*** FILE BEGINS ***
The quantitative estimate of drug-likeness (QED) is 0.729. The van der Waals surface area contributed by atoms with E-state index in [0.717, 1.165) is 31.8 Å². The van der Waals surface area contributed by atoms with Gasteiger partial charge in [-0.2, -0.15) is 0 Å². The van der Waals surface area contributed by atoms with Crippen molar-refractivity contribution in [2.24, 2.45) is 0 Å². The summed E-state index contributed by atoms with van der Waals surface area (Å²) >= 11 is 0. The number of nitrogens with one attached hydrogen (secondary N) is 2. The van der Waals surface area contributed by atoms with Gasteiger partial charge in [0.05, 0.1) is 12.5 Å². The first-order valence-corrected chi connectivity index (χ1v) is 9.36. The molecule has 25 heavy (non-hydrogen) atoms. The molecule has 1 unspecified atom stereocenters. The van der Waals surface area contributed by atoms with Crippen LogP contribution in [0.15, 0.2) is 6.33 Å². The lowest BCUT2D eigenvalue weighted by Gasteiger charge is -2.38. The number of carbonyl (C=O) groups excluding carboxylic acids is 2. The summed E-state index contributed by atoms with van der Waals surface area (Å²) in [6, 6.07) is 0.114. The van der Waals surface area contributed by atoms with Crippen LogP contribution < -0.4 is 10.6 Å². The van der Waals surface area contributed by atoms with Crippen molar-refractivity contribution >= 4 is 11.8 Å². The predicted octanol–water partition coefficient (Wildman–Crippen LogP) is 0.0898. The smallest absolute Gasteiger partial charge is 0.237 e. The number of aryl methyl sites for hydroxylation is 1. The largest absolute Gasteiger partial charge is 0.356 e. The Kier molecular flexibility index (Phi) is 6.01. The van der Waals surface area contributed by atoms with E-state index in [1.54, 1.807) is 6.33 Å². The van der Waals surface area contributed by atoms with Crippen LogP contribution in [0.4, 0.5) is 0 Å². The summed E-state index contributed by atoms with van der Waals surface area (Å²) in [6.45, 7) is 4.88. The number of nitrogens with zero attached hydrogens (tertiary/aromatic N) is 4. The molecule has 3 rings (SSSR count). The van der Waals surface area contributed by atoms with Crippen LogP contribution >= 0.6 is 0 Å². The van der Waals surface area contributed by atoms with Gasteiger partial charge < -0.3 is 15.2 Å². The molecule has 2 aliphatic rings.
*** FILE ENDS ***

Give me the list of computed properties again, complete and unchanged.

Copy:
The quantitative estimate of drug-likeness (QED) is 0.729. The van der Waals surface area contributed by atoms with E-state index in [0.717, 1.165) is 31.8 Å². The van der Waals surface area contributed by atoms with Gasteiger partial charge in [-0.2, -0.15) is 0 Å². The van der Waals surface area contributed by atoms with Crippen molar-refractivity contribution in [2.24, 2.45) is 0 Å². The summed E-state index contributed by atoms with van der Waals surface area (Å²) >= 11 is 0. The number of nitrogens with one attached hydrogen (secondary N) is 2. The van der Waals surface area contributed by atoms with Gasteiger partial charge in [0.05, 0.1) is 12.5 Å². The first-order valence-corrected chi connectivity index (χ1v) is 9.36. The molecule has 25 heavy (non-hydrogen) atoms. The molecule has 1 unspecified atom stereocenters. The van der Waals surface area contributed by atoms with Crippen LogP contribution in [0.15, 0.2) is 6.33 Å². The lowest BCUT2D eigenvalue weighted by Gasteiger charge is -2.38. The number of carbonyl (C=O) groups excluding carboxylic acids is 2. The summed E-state index contributed by atoms with van der Waals surface area (Å²) in [6, 6.07) is 0.114. The van der Waals surface area contributed by atoms with Crippen LogP contribution < -0.4 is 10.6 Å². The van der Waals surface area contributed by atoms with Crippen molar-refractivity contribution >= 4 is 11.8 Å². The predicted octanol–water partition coefficient (Wildman–Crippen LogP) is 0.0898. The smallest absolute Gasteiger partial charge is 0.237 e. The number of aryl methyl sites for hydroxylation is 1. The largest absolute Gasteiger partial charge is 0.356 e. The Kier molecular flexibility index (Phi) is 6.01. The van der Waals surface area contributed by atoms with E-state index in [1.54, 1.807) is 6.33 Å². The van der Waals surface area contributed by atoms with Crippen LogP contribution in [0.4, 0.5) is 0 Å². The summed E-state index contributed by atoms with van der Waals surface area (Å²) in [6.45, 7) is 4.88. The number of nitrogens with zero attached hydrogens (tertiary/aromatic N) is 4. The molecule has 3 rings (SSSR count). The van der Waals surface area contributed by atoms with Crippen LogP contribution >= 0.6 is 0 Å². The van der Waals surface area contributed by atoms with Gasteiger partial charge < -0.3 is 15.2 Å². The molecule has 2 aliphatic rings.